Slovakia’s populist opposition wins parliamentary election

Center-right Ordinary People party captures 25% of vote and 53 of 150 seats in parliament, ending reign of country’s long-dominant but scandal-tainted leftist party

Leader of the Ordinary People and Independent Personalities party Igor Matovic addresses his supporters, acknowledging preliminary results of the general election in Trnava, Slovakia on March 1, 2020. (AP/Petr David Josek)
Leader of the Ordinary People and Independent Personalities party Igor Matovic addresses his supporters, acknowledging preliminary results of the general election in Trnava, Slovakia on March 1, 2020. (AP/Petr David Josek)

BRATISLAVA, Slovakia — The center-right populist opposition claimed victory in the parliamentary election in Slovakia, ending the reign of the country’s long dominant but scandal-tainted leftist party that governed on an anti-immigration platform.

According to nearly complete results released by the Statistics Office early Sunday, the Ordinary People group captured 25% of the vote and 53 seats in the 150-seat parliament in a move that steered the country to the right and could make a local ally of France’s far-right National Rally party led by Marine Le Pen a part of the governing coalition.

“We will try to form the best government Slovakia’s ever had,” Ordinary People chairman Igor Matovic told a cheering crowd of 2,000 supporters in a sports hall in his hometown of Trnava, located northeast of the capital.

Officials measured the temperature of every person coming over the new coronavirus fears. Slovakia hasn’t a single case confirmed yet.

The senior ruling leftist Smer-Social Democracy party led by former populist Prime Minister Robert Fico was in second with 18.3% or 38 seats.

Smer has been in power for most of the past 14 years, winning big in every election since 2006. It gained 28.3% in the last election in 2016 after campaigning on an anti-migrant ticket. But the party was damaged by political turmoil following the 2018 slayings of an investigative journalist and his fiancee.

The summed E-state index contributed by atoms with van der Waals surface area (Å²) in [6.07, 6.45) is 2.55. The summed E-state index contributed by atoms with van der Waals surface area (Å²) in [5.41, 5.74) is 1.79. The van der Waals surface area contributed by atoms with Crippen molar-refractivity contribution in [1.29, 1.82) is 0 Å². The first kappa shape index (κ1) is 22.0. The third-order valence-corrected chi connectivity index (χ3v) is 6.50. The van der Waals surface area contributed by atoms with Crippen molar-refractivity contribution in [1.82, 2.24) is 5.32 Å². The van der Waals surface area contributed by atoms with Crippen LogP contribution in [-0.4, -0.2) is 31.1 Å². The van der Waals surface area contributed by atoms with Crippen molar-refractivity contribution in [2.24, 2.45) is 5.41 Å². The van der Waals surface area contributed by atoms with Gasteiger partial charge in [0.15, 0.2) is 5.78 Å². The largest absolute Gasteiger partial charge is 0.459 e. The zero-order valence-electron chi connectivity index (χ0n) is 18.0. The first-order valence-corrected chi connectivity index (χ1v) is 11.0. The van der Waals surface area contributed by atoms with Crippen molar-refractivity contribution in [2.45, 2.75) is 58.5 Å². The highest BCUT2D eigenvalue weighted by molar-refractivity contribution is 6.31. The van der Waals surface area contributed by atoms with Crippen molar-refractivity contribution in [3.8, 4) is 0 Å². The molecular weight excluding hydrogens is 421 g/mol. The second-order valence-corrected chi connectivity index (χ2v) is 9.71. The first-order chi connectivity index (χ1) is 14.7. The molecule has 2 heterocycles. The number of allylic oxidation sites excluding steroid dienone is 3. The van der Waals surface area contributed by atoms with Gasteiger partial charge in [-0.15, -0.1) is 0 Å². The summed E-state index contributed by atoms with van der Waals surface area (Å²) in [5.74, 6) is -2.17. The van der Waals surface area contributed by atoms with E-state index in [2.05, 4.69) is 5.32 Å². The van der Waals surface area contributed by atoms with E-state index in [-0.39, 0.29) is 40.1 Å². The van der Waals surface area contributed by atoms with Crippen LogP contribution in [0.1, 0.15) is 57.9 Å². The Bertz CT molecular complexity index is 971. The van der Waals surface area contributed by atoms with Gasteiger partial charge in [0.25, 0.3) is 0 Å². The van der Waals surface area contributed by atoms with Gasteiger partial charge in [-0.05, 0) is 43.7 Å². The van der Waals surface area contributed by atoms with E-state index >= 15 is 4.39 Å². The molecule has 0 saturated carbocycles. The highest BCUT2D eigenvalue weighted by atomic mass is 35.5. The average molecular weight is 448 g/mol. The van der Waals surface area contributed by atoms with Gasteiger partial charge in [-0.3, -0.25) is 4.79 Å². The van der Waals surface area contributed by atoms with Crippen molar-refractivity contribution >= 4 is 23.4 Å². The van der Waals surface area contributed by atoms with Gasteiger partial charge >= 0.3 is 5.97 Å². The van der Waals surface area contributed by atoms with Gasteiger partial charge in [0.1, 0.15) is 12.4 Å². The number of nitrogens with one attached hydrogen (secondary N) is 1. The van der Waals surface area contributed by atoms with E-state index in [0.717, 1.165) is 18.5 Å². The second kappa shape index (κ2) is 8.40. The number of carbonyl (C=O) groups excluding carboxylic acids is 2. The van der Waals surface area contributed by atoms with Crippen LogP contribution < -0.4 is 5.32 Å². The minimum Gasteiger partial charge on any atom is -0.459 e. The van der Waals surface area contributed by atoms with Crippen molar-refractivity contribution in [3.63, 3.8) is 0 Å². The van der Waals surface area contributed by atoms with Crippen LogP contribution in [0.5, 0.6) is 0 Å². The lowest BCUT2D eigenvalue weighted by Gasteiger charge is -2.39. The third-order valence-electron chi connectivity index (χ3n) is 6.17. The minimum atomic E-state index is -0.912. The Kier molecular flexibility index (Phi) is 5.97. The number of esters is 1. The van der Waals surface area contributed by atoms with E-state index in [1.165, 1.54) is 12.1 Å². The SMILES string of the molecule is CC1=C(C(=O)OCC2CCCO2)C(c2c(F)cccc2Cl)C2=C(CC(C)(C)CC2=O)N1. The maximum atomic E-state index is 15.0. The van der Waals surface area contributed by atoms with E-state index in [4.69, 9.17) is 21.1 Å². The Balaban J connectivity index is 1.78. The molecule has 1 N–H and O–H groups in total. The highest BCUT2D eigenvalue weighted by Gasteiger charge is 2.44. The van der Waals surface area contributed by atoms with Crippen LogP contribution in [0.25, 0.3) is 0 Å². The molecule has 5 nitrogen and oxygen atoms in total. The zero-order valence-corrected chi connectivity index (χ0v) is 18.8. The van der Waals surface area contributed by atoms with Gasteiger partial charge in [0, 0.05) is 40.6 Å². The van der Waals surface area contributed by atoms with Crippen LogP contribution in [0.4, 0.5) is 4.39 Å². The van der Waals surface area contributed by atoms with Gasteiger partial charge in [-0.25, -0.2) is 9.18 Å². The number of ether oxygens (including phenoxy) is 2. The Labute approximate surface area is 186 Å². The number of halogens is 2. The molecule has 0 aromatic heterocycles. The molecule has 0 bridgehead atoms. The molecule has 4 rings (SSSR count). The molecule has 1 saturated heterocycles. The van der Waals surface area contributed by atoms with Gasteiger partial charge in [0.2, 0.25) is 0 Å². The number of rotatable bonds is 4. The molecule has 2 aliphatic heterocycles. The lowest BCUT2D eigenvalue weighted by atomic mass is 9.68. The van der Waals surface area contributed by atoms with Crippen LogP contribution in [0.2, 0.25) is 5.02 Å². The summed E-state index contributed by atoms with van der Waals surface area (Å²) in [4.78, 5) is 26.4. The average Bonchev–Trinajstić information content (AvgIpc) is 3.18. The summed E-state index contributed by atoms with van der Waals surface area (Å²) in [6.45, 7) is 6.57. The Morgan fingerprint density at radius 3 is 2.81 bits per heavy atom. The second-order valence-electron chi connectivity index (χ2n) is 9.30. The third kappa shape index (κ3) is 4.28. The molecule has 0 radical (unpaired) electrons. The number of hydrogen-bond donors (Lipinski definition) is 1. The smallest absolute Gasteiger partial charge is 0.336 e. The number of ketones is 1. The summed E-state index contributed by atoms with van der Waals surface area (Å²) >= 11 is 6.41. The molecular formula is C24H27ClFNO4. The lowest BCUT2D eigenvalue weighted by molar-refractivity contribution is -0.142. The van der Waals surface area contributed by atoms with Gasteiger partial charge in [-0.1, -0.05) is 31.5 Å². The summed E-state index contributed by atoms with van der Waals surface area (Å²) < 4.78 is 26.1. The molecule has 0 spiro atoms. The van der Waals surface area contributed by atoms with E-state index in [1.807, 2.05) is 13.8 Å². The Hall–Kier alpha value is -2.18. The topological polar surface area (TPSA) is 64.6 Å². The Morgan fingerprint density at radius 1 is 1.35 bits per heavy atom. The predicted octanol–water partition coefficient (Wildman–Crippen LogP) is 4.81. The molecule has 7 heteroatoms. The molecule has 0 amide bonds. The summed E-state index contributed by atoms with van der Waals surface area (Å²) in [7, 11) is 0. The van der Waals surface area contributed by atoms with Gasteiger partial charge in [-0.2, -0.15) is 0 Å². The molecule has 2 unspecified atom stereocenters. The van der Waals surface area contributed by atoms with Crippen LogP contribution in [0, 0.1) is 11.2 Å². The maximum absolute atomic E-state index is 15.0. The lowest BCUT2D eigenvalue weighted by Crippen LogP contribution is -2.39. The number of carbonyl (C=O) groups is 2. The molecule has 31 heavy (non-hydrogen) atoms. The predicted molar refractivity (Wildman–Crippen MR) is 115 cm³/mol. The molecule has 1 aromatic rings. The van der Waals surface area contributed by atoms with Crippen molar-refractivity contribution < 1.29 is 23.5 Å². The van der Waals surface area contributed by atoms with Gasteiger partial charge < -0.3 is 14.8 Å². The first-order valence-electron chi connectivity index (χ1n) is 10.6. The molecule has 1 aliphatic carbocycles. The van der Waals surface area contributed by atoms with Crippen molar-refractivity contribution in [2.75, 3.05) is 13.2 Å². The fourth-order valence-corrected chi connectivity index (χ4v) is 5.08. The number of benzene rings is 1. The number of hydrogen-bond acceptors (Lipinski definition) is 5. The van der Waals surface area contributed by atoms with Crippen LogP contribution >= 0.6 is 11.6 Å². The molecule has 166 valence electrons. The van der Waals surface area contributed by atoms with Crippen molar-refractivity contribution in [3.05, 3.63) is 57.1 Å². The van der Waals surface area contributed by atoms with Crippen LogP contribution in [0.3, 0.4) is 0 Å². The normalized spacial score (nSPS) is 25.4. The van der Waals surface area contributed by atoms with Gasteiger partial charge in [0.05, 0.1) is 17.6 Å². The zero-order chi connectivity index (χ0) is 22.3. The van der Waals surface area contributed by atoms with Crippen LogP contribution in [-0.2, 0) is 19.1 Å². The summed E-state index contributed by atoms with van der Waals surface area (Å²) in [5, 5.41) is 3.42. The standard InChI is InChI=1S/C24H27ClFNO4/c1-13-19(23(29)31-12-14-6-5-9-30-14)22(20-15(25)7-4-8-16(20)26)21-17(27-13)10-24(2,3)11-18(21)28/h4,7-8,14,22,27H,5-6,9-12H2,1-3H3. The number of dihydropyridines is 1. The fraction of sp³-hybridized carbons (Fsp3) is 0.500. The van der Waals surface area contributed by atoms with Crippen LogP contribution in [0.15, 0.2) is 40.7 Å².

In what would be a further blow for Smer, its two current coalition partners, the ultra-nationalist Slovak National Party and a party of ethnic Hungarians looked like they wouldn’t win any seats.

Marian Kotleba, chairman of the far-right People’s Party Our Slovakia, arrives to speak at the party’s election headquarters after general elections in Banska Bystrica, Slovakia on March 1, 2020. (Jan Kroslak/TASR via AP)

Pro-western Matovic, 46, has made fighting corruption and attacking Fico the central tenet of his campaign. An anti-corruption drive has been in his party’s program since he established it 10 years ago.

As the president traditionally asks the election’s winner to try to form a government, he is the likeliest candidate for prime minister. Matovic is expected to govern with the pro-business Freedom and Solidarity party that made 6.2% (13 seats) and the conservative For People established by former President Andrej Kiska that finished with 5.8% (12 seats).

Although the three would have a majority with 78 seats, Matovic said he also want to rule with Le Pen’s ally, We Are Family, a populist right group that placed third with 8.2% or 17 seats.

“I’d like to assure everybody that there’s nothing to worry about,” he said. “We’re not here to fight cultural wars.”

It’s hard to estimate whether their partnership can survive the whole four-year term.

An extreme far-right party whose members use Nazi salutes and which wants Slovakia out of the European Union and NATO became the fourth most popular party in the country of just under 5.5 million with 8% and 17 seats.

The far-right People’s Party Our Slovakia already won 8% and 14 seats in parliament in 2016.

All other parties have ruled out cooperation with the party that advocates the legacy of the Slovak Nazi puppet World War II state.

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